Johnny Flynn and The Sussex Wit

I discovered the modern folk scene about two years ago and grew to love many artists under that casual descriptive-umbrella; adding track after track to my iPod where they lived amongst embarrassing company.

However it was only when I heard Johnny Flynn that I felt enamoured enough to stray from my comfort zone and go to a live gig.

So that is what I did last month in Islington. I dragged a friend with me who had no idea who we were going to see and actually favours rap music and RnB despite her plummy tones and Surrey highlights. I also went with my mother and her friend. Perhaps this is not going to score me any rebellious, bohemian youth points, but she appreciates good music and is actually, I think, more hip than me.

So there we were, an unlikely group pitching up at Union Chapel three hours late for the Transgressive Records fifth anniversary concert. We missed several of the other acts which was disappointing as I did have a hankering to see Jeremy Warmsley, who is a new favourite.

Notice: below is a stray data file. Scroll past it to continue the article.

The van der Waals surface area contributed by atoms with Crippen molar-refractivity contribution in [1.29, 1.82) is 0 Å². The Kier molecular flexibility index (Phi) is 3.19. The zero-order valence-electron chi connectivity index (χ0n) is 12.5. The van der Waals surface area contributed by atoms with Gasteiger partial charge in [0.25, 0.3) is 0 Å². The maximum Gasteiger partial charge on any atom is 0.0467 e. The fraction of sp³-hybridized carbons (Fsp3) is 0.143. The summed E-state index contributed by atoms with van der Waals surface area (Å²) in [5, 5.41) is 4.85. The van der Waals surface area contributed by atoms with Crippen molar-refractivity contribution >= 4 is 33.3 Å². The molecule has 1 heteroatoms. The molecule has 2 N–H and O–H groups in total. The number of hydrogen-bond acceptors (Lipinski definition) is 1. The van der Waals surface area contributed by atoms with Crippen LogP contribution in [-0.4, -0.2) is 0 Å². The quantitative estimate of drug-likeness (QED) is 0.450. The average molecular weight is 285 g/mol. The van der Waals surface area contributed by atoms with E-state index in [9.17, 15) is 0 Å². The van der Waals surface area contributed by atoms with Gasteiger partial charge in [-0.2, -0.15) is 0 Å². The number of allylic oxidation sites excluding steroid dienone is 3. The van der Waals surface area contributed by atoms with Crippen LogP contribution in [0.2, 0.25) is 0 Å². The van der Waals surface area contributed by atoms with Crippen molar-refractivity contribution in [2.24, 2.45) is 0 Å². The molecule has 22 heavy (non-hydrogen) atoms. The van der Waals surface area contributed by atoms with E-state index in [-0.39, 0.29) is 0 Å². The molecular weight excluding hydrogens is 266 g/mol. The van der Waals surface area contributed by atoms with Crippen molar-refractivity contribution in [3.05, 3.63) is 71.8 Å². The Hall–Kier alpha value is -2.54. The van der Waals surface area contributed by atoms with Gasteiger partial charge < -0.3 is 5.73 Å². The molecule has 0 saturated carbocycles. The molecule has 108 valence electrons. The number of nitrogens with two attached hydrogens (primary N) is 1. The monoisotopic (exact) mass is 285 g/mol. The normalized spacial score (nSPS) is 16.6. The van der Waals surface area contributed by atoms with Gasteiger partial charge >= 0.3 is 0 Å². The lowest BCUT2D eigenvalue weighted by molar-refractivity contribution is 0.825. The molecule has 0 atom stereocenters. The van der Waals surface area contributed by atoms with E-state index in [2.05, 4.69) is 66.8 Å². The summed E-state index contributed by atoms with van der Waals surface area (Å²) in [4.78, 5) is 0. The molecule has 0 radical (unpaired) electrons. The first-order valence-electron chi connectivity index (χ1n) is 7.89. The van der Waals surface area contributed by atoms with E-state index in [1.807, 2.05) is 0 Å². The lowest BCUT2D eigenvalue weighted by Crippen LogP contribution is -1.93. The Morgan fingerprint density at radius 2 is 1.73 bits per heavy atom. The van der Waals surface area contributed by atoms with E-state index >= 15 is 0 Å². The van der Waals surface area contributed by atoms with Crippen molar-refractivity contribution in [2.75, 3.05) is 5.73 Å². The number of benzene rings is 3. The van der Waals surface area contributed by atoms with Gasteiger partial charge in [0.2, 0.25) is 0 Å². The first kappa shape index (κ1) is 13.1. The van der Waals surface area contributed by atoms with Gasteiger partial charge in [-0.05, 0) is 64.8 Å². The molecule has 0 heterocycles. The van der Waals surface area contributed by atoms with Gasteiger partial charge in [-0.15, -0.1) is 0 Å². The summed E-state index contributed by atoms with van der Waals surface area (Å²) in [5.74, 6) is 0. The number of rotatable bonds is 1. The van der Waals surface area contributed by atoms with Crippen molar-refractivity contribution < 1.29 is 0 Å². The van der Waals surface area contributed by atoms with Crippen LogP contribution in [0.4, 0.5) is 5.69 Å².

I won’t spend much time on Graham Coxon; he was disappointing and this view was held by others who are much more knowledgeable than me. His between-song-banter was quite funny, but I still miss Blur.

We managed to fit in a very quick bottle of wine at the bar before Johnny came on which gave me a chance to scope out the audience who seemed to me to be entirely made-up of long-haired, pouting, beautiful  boys in holey jumpers. However, they were quickly forgotten when Johnny Flynn and the Sussex Wit took to the stage. Starting with Cold Bread, a favourite of mine, he was enthralling from the start.  His songs are poetic Shakespeare crossed with Wilde and a nod to Bob Dylan: strong and smoky and far beyond his years. 

His songs Leftovers and The Box, two of my prior favourites and perhaps his most well-known, got the most vociferous reception from the admiring, but generally still crowd, while The Wrote and The Writ seems to chastise all the writers and poets among us.

Johnny Flynn played at:

Union Chapel
Compton Avenue
N1 2XD

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